Smoking was cool. Lighting was dark. And the souls of the denizens of film noir were even darker. Born out of post-war angst and moral uncertainty, the “noir” movement in literature and film produced some classic movies. And the sultry, corruptible influence continues today.
Some of the classic greats:
Double Indemnity (1944)
Fred MacMurray–usually a nice guy on film if you ignore his slimy Jeff in The Apartment–pulls off the insurance agent too easily persuaded to a life of crime. Barbara Stanwyck pulls off the femme fatale with her usual proto-biker-chick flair, though what’s with the all-wrong blonde hair? With Billy Wilder directing and a script by Raymond Chandler, the film lives up to its pedigree. And Edward G. Robinson, no extra charge.
A mere painting of Gene Tierney is enough to send police detective Dana Andrews into a morally-ambiguous tizzy as he investigates the death of the elusive Laura. A fun turn by a young Vincent Price as a “male beauty in distress.” Also, some gorgeous black-and-white art direction, in case you ever wondered what was the big deal about b&w films.
Ingrid Bergman and Cary Grant get away with surprising amounts of naughty in this Hays-Code-era thriller, directed by Alfred Hitchcock. There’s real heat in the story, and it’s not just from the jungley South American locale or the bottles of (spoiler alert!) Nazi uranium. Bergman makes a believable party girl gone reluctant spy and Grant does his usual thing with panache and just the hint that he might go nuts at any second.
Strangers on a Train (1951)
Another Hitchcock, this one based on Patricia Highsmith’s slitheringly amoral examination of everyone’s secret wish to get rid of a pesky loved one by any means necessary. Hint: If a stranger approaches you on a train with a proposal to do just that, stop riding trains.
The Postman Always Rings Twice (1946)
The fatale doesn’t get any more femme than Lana Turner, and John Garfield does his usual smoldering slow burn here as a drifter seduced into murdering Turner’s husband. I saw the 1981 Jessica Lange/Jack Nicholson remake first and found it engrossing and sexy. But watching the original, in the native land of the more repressed 40s, I found the boundary-pushing to be more shocking and the sense of unhappy people doomed by their twisted aspirations to be more oppressive. Plus, this version actually explains the title, which the remake left out.
Neo-Noir (Newer, less likely to be in black and white.)
The Grifters (1990)
John Cusack and Anjelica Huston tweak their usual cool/likeable personas and play to their very dark sides as mother/son con artists in this gritty-to-the-point-of-grim crime drama. Based on a Jim Thompson novel, the searing brinksmanship of the grifters leaves you feeling like your soul needs a shower. But in a good way.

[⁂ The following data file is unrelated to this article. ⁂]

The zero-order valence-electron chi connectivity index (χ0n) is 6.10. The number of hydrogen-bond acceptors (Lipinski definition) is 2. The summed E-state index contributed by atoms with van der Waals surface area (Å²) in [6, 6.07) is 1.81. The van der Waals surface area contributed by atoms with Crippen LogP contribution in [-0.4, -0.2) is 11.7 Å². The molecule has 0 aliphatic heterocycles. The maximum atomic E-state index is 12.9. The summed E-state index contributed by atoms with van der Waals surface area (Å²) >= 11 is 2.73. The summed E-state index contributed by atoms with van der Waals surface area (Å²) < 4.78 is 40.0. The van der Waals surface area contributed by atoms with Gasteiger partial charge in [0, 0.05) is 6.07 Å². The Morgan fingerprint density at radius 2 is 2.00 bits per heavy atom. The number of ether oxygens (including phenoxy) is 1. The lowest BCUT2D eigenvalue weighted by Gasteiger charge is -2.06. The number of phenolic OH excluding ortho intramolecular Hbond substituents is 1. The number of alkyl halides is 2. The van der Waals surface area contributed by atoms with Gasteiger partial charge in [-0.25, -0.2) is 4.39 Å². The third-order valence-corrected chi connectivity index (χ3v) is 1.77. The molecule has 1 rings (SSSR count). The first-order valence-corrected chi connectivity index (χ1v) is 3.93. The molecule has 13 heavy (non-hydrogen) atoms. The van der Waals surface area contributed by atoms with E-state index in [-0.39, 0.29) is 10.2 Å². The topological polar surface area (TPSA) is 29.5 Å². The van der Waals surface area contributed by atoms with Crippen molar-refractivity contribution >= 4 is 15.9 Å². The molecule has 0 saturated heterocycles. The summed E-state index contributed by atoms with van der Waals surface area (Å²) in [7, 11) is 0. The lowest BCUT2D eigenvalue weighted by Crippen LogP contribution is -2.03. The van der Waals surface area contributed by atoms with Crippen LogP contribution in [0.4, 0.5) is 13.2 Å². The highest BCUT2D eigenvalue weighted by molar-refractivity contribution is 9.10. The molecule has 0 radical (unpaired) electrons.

One False Move (1992)
Violent drug dealers head South along with the lawmen trying to stop them in this terrific sleeper film from first-time director Carl Franklin. Racial tensions up the ante as everyone tries to find Fantasia, the gorgeous femme fatale with a secret. Bill Paxton pretty much steals the show as the small-town sheriff with secrets and demons of his own.
The Wachowski brothers first movie would never have slipped past the censors in the days of classic noir. Partly the violence would have nixed the movie, but mostly, it’s the hot lesbian sex. Gina Gershon owns the role usually played by Bogart or Garfield–the jamook taken in by the sultry dame-in-distress (Jennifer Tilly.) The film also lets itself have a wink at the genre it’s paying homage to. Enjoyable and refreshing.
LA Confidential (1997)
A labyrinthine plot. Hot Aussies playing cold American cops. Kim Basinger actually being great as a poignant Veronica Lake stand-in. Everybody in 50s Hollywood is on the move and on the take. Don’t understand the complicated goings-on? Watch it again and this time follow the heroin. Russell Crowe didn’t win an Oscar for his fierce portrayal of troubled, abusive cop Bud White. But you can’t take your eyes off of him as he struggles to figure out where the punishment for his sins is going to come from. There might even be some fairy dust left over from the Hollywood dream factory to come up with a not-tragic ending for some of the characters.
Who do you trust when you can’t trust yourself? A breathtaking achievement for screenwriter/director Christopher Nolan and his brother, writer Jonathan Nolan. They unravel a murder mystery backwards in three-to-four minute segments in what must have been a bear of a script to write. The form matches the content as brain-damaged Leonard struggles to find his wife’s killer amidst a host of questionable characters and his own constantly-shifting grasp of reality. He uses notes and tattoos to try to keep track of the clues. One problem; how does he know if he kept the right ones, or even why he wrote them? And what if he doesn’t like the answers? Outstanding.
The writer Ray Dean Parker, who wrote a blog post about Noir Fiction, also recommends Pulp Fiction, as well as Freeway and After Dark, My Sweet.
Next up on Devlin’s blog: How To Write a Batterer